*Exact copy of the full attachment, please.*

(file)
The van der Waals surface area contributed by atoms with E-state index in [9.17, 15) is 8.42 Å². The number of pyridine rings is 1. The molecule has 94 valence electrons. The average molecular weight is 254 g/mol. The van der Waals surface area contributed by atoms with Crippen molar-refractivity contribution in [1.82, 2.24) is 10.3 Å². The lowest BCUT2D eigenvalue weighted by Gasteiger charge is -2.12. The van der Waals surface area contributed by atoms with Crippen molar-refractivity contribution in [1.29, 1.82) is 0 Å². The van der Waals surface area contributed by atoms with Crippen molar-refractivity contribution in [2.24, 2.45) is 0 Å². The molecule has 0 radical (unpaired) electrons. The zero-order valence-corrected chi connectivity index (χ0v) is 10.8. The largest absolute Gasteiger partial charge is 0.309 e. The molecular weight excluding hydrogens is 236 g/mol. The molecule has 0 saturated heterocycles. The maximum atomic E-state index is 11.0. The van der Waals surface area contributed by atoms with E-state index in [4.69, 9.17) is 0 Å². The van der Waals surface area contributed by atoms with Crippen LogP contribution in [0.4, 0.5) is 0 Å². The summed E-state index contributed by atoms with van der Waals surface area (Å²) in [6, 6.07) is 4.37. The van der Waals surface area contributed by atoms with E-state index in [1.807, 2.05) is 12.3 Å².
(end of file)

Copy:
The van der Waals surface area contributed by atoms with E-state index in [9.17, 15) is 8.42 Å². The number of pyridine rings is 1. The molecule has 94 valence electrons. The average molecular weight is 254 g/mol. The van der Waals surface area contributed by atoms with Crippen molar-refractivity contribution in [1.82, 2.24) is 10.3 Å². The lowest BCUT2D eigenvalue weighted by Gasteiger charge is -2.12. The van der Waals surface area contributed by atoms with Crippen molar-refractivity contribution in [1.29, 1.82) is 0 Å². The van der Waals surface area contributed by atoms with Crippen molar-refractivity contribution in [2.24, 2.45) is 0 Å². The molecule has 0 radical (unpaired) electrons. The zero-order valence-corrected chi connectivity index (χ0v) is 10.8. The largest absolute Gasteiger partial charge is 0.309 e. The molecular weight excluding hydrogens is 236 g/mol. The molecule has 0 saturated heterocycles. The maximum atomic E-state index is 11.0. The van der Waals surface area contributed by atoms with E-state index in [4.69, 9.17) is 0 Å². The van der Waals surface area contributed by atoms with Crippen LogP contribution in [0.4, 0.5) is 0 Å². The summed E-state index contributed by atoms with van der Waals surface area (Å²) in [6, 6.07) is 4.37. The van der Waals surface area contributed by atoms with E-state index in [1.807, 2.05) is 12.3 Å².